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This item is a game information page
It belongs to categories: Orthodox chess, 
It was last modified on: 2016-05-03
 Author: Fergus  Duniho. Chaturanga. The first known variant of chess. (8x8, Cells: 64) [All Comments] [Add Comment or Rating]
Jason L. wrote on 2011-12-26 UTC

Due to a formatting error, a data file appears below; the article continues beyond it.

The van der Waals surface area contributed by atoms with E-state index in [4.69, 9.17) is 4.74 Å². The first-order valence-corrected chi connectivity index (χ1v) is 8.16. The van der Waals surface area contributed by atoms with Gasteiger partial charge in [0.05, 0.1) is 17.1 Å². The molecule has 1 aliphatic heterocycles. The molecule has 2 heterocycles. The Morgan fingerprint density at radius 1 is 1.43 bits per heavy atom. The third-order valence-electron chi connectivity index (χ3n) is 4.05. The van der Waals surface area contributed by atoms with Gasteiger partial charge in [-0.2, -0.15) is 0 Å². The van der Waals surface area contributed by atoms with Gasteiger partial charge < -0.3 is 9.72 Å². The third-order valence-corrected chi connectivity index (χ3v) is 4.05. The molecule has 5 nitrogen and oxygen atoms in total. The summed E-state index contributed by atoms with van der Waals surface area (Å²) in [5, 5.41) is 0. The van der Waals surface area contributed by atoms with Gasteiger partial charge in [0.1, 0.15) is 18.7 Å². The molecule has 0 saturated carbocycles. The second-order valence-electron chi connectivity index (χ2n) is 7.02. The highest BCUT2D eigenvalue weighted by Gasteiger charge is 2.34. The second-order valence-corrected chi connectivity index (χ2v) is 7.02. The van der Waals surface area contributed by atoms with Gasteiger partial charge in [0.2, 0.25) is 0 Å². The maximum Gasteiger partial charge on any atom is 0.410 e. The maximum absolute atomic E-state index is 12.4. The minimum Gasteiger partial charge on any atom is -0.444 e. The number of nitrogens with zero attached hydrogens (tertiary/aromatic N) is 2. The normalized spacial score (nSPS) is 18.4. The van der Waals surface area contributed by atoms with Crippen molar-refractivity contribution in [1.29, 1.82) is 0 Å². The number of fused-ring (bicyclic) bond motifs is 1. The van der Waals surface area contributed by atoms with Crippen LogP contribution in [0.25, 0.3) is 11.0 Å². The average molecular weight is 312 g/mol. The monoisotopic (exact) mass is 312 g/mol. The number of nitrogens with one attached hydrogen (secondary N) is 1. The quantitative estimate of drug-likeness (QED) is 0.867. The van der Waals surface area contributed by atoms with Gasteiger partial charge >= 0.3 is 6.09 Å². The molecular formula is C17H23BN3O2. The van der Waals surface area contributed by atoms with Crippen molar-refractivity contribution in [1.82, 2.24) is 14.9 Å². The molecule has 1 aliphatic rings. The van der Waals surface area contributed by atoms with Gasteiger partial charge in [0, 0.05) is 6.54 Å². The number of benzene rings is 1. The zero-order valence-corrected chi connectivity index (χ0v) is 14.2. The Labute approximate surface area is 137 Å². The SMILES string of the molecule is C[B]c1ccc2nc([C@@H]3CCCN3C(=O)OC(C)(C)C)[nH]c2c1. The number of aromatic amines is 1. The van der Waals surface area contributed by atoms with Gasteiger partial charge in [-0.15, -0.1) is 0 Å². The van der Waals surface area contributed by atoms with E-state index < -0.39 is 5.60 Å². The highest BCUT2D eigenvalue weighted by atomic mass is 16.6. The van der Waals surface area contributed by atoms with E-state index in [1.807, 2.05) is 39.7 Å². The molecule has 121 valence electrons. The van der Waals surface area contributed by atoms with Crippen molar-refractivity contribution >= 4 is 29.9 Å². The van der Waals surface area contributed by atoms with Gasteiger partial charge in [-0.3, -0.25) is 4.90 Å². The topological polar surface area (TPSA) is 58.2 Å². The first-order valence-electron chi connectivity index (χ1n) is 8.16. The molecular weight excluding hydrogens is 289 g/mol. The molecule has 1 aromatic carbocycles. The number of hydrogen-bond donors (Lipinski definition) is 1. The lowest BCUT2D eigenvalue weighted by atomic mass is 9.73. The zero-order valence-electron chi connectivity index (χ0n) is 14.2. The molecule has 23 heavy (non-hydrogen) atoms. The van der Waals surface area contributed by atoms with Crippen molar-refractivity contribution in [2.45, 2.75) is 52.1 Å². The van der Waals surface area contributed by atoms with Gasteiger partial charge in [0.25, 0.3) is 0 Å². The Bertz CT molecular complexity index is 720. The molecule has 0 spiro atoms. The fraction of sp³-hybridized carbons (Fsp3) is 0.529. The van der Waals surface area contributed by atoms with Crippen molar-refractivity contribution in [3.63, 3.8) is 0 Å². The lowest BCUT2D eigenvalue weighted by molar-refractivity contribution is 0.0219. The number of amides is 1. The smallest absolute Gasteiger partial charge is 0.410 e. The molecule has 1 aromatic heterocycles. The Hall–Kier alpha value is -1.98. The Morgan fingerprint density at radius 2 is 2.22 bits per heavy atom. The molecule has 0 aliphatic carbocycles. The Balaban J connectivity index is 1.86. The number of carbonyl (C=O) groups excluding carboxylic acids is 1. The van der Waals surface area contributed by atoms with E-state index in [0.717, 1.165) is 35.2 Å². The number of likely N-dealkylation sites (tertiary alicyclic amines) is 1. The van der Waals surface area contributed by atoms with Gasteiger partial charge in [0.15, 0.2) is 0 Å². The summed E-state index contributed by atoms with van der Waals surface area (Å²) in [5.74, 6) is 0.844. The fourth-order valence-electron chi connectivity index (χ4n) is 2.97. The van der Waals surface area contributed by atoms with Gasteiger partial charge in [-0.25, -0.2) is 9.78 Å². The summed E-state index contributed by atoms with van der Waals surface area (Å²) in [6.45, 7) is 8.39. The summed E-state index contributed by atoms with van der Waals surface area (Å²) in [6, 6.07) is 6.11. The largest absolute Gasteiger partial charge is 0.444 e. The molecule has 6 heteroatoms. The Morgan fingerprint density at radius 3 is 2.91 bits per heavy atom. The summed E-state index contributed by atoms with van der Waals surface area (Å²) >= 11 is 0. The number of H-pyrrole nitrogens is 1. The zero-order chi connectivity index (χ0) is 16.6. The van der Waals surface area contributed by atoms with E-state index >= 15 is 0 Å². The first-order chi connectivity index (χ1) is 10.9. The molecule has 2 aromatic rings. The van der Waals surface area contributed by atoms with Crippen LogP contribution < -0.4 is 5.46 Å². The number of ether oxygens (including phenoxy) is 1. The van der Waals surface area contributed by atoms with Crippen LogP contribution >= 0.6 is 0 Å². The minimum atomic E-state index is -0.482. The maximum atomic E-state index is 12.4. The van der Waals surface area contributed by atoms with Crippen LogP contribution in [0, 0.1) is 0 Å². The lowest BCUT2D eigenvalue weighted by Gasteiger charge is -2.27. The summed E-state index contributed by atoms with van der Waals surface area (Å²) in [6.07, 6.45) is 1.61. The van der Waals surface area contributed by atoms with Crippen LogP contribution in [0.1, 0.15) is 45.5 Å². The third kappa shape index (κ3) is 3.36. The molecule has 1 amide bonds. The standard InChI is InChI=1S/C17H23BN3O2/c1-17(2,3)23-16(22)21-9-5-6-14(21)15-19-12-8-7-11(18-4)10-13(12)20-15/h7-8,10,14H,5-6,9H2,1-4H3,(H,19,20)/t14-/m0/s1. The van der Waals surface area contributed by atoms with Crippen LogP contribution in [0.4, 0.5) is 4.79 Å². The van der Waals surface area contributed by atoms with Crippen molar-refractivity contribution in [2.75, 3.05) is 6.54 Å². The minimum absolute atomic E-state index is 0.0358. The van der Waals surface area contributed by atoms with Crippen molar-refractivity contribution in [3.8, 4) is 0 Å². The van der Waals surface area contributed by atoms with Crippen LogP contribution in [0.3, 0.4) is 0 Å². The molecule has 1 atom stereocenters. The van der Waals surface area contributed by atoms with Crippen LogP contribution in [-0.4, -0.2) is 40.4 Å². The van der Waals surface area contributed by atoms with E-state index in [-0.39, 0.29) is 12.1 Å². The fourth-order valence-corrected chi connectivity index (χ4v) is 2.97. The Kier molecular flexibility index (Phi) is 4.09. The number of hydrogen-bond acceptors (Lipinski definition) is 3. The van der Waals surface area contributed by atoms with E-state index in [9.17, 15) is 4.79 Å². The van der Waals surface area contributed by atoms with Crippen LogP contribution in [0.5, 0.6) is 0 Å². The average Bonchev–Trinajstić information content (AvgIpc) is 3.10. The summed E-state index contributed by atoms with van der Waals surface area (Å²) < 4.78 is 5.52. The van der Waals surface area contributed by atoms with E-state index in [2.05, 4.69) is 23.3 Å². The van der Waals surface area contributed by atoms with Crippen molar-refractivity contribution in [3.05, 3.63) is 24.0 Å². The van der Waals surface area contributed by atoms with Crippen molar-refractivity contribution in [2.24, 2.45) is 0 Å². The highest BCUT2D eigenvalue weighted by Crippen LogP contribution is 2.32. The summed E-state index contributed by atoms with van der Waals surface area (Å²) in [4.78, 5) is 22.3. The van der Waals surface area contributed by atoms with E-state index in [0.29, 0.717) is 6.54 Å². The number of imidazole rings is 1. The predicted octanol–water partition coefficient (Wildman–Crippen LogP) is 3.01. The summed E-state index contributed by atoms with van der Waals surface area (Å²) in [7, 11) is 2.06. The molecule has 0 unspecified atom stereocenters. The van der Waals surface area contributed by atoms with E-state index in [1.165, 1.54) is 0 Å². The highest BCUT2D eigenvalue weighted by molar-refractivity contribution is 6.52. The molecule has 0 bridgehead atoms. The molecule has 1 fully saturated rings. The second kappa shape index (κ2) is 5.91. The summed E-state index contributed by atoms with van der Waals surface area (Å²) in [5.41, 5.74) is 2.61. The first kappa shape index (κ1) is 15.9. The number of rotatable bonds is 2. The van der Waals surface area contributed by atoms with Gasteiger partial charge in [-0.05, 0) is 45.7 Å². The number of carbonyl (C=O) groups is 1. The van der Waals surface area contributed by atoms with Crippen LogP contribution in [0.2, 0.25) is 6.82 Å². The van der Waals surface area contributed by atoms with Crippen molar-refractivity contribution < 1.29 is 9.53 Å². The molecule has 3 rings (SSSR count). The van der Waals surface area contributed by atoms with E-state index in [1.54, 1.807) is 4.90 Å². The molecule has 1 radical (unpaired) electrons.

The initial known version of Xiangqi has one minister in front of the general at the top of the palace and one counselor or scholar behind the general where the general is located at the start of the game in the modern version of Xiangqi. I also pointed out that Janggi has the general in the middle of the palace like in the initial version of Xiangqi which suggests that having the general or king there is the actual initial placement of the general/king. Please refer to David Li's book for the diagram for the initial look of Xiangqi. I am not endorsing the story he tells in his book. Just pointing out the diagram in the book. Take the middle column of the palace in Xiangqi, and put the counselor on the first rank, the general on the 2nd rank, and the minister on the 3rd rank. That was the original setup. That plus 5 pawns or foot soldiers in the initial positions and a chariot and horse in the corners of the board. There were no other pieces on the back rank. Therefore, out of 9 possible points on the back rank, only 5 of them were occupied. My point is that the initial version of Xiangqi which I have just described does NOT look like it is developed from Chaturanga because it has less pieces and looks less developed with the back rank unfilled. A game with its back rank filled to begin with is more developed and is probably developed at a later date, if we assume that Chaturanga and Xiangqi are related games with similar pieces on different boards. Once again, a game that has 16 pieces in it to start with is probably more modern than a game with 12 pieces that eventually became 16 a side also. In Xiangqi's development, the 2nd counselor and 2nd minister were only added after a period of time and perhaps at the time the cannons were added. In Chaturanga, or Persian Chess, or any version of 8x8 chess, all have 2 ministers/bishops to start with suggesting that they appear later in the timeline of chess. They never had more than one counselor or fers because there is only 8 spaces on the back rank of an 8x8 board. I didn't say the first 8x8 game had 2 counselors, but it did have 2 elephants/ministers in it which Xiangqi initially did not have. How do you argue that a game where the pieces need development is the earlier one and a game where the pieces do not need to be changed is a later one? The chances of that are against game design common sense. If the 1 step moving counselor and 2 step moving minister do not need to be improved in Xiangqi, that means that those pieces were designed for that board. If the original chess was from 8x8, why would anyone put those pieces there? They don't seem to fit. It's more likely that they came from another game and the game stayed that way for centuries because of tradition, but the game was not a fully developed game. You say it can be argued that a game not requiring improvement of the movement of the pieces could have been improved from a predecessor. Where is it then? They cannot find a version of Xiangqi earlier than the one I have just described, and a one step moving counselor seems pretty basic to me as well as a 2 step moving minister. Both are about as simple as pieces as I can think of. What could have preceded a 1 step diagonal moving counselor? A non-moving counselor that just sits there and cannot move? If we assume that chess pieces have always been able to move at least 1 space, there is no piece that could have preceded a 1 step moving piece. I am not saying that your argument cannot be true. I am just saying that it is unlikely that the counselor and minister had any kind of movement to it that could have been different. Only the placement of those pieces and the number of them changed over time according to the information we have about Xiangqi's development. Once again, if we assume that chess games have a common origin, the earliest known movement of the pieces would probably fit the board its been placed on. Chaturanga and Xiangqi have similar moving pieces and 2 of them fit in Xiangqi and do not fit in Chaturanga. That means that those 2 pieces suggest that they were from Xiangqi and not Chaturanga. Isn't it common sense that a civilization or person developing a game, would design movement for pieces that fit the board they are being played on? No one would do something illogical unless there was a matter of tradition involved. As in 8x8 Chess was played with a 2 space diagonal jumping bishop in Europe for several centuries until the long range bishop was finally accepted as the standard piece. Russia played with the 2 space moving bishop and the 1 space moving fers for about 2 centuries while Western Europe moved to the long range bishop and long range queen in the late 15th century. This was due to tradition that they did not want to break in Russia because chess had already been played like that for centuries. There's more than one way for the river to be added and the river to be taken out. I am not insisting it happened one way or the other. It is quite easy to look at a 9x10 intersection board with the river in it and just play within the squares. Any trader traveling between China and Persia can do that spontaneously and essentially create a different but related game. It's harder to take the 8x8 board and add the river because that would take more thinking. My argument is that there is precisely an 8x8 board of square within a 9x10 intersection board because the river has no lines going through it so if you count only squares on a 9x10 intersection board, you get 64. I am saying that in the timeline of Xiangqi within Chinese historical circles who do not look at Western sources, there is no one who believes that Xiangqi was developed during the Tang dynasty which is what the 6-8th century was in China. Although the specific timeline is not agreed upon among Chinese scholars, the Spring and Autumn period is the most agreed upon period of time that Xiangqi was originally developed. One of the reasons was because the pieces and the palace concept is from the Spring and Autumn period and the Warring States period. That is 5th-2nd century B.C. That means Xiangqi's believed timeline among Chinese historians who study Xiangqi's history or supposed history, believe the game was first developed around 700-1000 years before Tang dynasty. This conclusion was not made to counter Western arguments that all forms of chess were developed from Chaturanga in 6th century A.D. It was made internally and with no intention of starting a war of words between the East and West. I do agree that the 8x8 Chess can be linked back to 6th century India or 2nd century Persia, but there is no reason either from game design development or anything in history to suggest that Xiangqi is borrowed from a different game. What we do know is that similar games with similar moving pieces and slightly different boards popped up in India, Persia, and China by the 6th century. Which game came from which is a matter of opinion as we don't have any hard evidence of it going one way or the other. Therefore, it shouldn't be some hard fact that chess comes from India 6th century because similar games already appeared in Persia and China 400 years or more before chess is known to have appeared in India. What do you mean that my argument that games finishing their development at different points means nothing? We know when the long range bishop and long range queen were agreed upon to be in the 8x8 game. Late 15th century in Europe. This is not in dispute. The bishop was taken from the Courier in Courier Chess in Germany which comes from 13th century approximately. So what do you mean, in existence for centuries? That seems kind of generalized. I am only stating 2 accepted dates of the final development of modern 8x8 Chess in Europe and 9x10 Xiangqi in China. 8x8 Chess in Europe was late 15th century, and Xiangqi was Song dynasty in China which is about 500 years or more before late 15th century. That suggests, but does not prove that Xiangqi is an earlier game because it finished its development much earlier than Chess and did not need to change the movements of any of its pieces. In fact all Xiangqi did was add the 2 cannons and an extra counselor and minister to finish the game. That was an easier development than Chess which required more changes. Not just to the bishop and and queen, but 2 space moving pawns, en passant, and castling. Moves like castling and en passant, and 2 space moving pawns are definitely more modern concepts in Chess than anything in Xiangqi which plays very much more like an archaic game. Please be more specific when you say that the bishop and queen in their modern form had already been around for centuries. From which point? If we go back to the earliest known long range diagonal moving piece in Europe, it was in Courier Chess played on a 12x8 board which also had the 2 space moving minister in it also. All of this took place after Xiangqi was finished in its development. This suggests but does not prove that Xiangqi has an earlier start date because less work was needed to finish the game. To believe the opposite is more likely is saying that a game that takes longer in its development process and needs really special rules like en passant and castling precedes a game that did not require much change 500 years beforehand. It's not impossible, but it's unlikely. That's why I think it's silly that the Western world says with absolute authority that chess comes from India without a second thought to it and that China and Japan just copied it. That seems like a bully kind of mentality and not a commitment to actually studying what most likely happened in history.